Those involved in car crashes in New Jersey might need to prepare themselves to hand over their license, registration and cellphone — no warrant required — to police if new legislation introduced by the state Senate becomes law.
According to the New Jersey Star-Ledger, such a law would assist in accident investigations by allowing police to see if a hand-held phone was a contributing factor. Such hand-held devices are illegal to use while operating a vehicle in the state.
Others though are protesting the legislation saying it violates Fourth Amendment protections against a search and seizure of private property without a warrant.
Here are the perspectives of both sides as presented by the Star-Ledger:
“Think about it: The chances of the cop witnessing the accident are slim to none,” said the bill’s sponsor, state Sen. James Holzapfel (R-Ocean), the bill’s sponsor, who has worked as a county and municipal prosecutor. “He’s dispatched, and by the time he gets there — unless they’re unconscious and the phone is in their hands, or some passenger says they were on the phone — then he’s got to do what? Subpoena the service to see if the phone was actively used or not?”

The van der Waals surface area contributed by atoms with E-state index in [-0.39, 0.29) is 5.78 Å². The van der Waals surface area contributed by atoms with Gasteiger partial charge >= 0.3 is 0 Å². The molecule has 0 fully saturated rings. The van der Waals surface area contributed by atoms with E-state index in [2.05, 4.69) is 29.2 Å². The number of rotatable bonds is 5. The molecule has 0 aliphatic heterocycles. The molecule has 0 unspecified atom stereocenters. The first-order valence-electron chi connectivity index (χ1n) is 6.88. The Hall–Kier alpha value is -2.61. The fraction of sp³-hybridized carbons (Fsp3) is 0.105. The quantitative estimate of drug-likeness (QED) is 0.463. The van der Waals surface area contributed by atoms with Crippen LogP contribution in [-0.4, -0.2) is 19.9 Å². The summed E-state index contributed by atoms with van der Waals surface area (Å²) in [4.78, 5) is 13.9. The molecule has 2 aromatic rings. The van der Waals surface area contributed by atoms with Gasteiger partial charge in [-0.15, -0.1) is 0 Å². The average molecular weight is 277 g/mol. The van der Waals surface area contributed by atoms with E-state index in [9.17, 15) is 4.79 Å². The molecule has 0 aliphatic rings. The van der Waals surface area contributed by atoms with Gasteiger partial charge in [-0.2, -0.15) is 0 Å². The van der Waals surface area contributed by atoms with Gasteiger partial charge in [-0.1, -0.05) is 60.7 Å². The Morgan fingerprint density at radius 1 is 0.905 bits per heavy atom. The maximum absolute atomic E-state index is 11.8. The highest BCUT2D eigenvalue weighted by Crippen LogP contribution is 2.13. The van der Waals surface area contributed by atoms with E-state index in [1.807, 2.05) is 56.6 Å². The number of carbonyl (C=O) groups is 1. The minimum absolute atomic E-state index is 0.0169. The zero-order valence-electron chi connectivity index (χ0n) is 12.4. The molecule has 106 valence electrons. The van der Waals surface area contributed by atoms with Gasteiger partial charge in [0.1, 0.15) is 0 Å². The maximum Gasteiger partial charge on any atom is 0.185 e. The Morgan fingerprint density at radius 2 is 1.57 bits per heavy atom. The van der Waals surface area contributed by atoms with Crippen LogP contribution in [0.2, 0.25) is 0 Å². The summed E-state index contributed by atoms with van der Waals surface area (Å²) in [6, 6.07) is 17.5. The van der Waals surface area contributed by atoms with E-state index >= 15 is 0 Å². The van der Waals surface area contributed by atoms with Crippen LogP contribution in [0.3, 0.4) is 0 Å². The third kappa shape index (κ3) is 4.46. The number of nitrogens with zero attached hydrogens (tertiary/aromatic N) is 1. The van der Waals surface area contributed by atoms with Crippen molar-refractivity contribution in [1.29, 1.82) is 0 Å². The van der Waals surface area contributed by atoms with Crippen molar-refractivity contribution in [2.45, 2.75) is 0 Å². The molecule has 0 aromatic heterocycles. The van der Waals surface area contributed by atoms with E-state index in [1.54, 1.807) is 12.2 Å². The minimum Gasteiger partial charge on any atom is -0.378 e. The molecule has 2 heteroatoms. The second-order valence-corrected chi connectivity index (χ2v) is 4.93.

The measure is troubling to the American Civil Liberties Union of New Jersey, which said it is “likely susceptible to a constitutional challenge.”
“This bill is problematic because it infringes on the privacy rights of citizens,” said Alexander Shalom, the ACLU’s state policy counsel. “Our state and federal constitutions generally require probable cause before authorizing a search, particularly when it comes to areas that contain highly personal information such as cell phones.”
But would the bill really help stop cellphone-related accidents or pinpoint the ones caused by these devices? The Star-Ledger reported Steve Carrellas with the National Motorists Association, saying it’s unlikely.
“Here’s the bottom line: If you went all through what the bill is supposedly allowing, you still can’t determine if the person with the phone actually had a distraction that contributed to a crash,” he said.
Watch this report about the controversial legislation:
Although the Highway Traffic Safety Division found there were 1,840 hand-held cellphone-related crashes in 2011 within the state, a study the same year by Wayne State University found the crash risk due to cellphone conversation (talking not texting) is about one-fourth of what previous previous studies estimated, putting the risk close to the baseline of normal driving.
Featured image via Shutterstock.com.